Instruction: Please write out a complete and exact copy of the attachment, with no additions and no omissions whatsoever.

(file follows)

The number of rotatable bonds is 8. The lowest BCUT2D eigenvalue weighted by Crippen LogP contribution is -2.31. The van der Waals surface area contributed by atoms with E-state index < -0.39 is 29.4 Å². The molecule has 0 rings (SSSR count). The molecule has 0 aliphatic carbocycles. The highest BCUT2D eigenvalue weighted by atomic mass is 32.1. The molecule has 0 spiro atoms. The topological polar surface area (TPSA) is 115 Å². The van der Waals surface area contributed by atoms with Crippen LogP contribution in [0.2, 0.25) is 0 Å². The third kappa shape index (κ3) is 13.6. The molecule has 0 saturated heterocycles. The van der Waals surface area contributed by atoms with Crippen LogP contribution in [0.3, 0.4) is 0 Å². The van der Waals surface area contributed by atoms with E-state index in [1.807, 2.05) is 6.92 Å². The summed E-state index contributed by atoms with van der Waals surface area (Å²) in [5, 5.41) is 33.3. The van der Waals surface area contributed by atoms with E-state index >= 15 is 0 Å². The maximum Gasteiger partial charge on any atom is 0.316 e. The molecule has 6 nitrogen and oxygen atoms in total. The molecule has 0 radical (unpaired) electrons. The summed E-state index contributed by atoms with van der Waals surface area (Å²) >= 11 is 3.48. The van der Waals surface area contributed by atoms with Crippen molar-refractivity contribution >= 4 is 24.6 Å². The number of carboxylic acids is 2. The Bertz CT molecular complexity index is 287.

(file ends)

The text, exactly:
The number of rotatable bonds is 8. The lowest BCUT2D eigenvalue weighted by Crippen LogP contribution is -2.31. The van der Waals surface area contributed by atoms with E-state index < -0.39 is 29.4 Å². The molecule has 0 rings (SSSR count). The molecule has 0 aliphatic carbocycles. The highest BCUT2D eigenvalue weighted by atomic mass is 32.1. The molecule has 0 spiro atoms. The topological polar surface area (TPSA) is 115 Å². The van der Waals surface area contributed by atoms with Crippen LogP contribution in [0.2, 0.25) is 0 Å². The third kappa shape index (κ3) is 13.6. The molecule has 0 saturated heterocycles. The van der Waals surface area contributed by atoms with Crippen LogP contribution in [0.3, 0.4) is 0 Å². The van der Waals surface area contributed by atoms with E-state index in [1.807, 2.05) is 6.92 Å². The summed E-state index contributed by atoms with van der Waals surface area (Å²) in [5, 5.41) is 33.3. The van der Waals surface area contributed by atoms with E-state index >= 15 is 0 Å². The maximum Gasteiger partial charge on any atom is 0.316 e. The molecule has 6 nitrogen and oxygen atoms in total. The molecule has 0 radical (unpaired) electrons. The summed E-state index contributed by atoms with van der Waals surface area (Å²) >= 11 is 3.48. The van der Waals surface area contributed by atoms with Crippen molar-refractivity contribution >= 4 is 24.6 Å². The number of carboxylic acids is 2. The Bertz CT molecular complexity index is 287.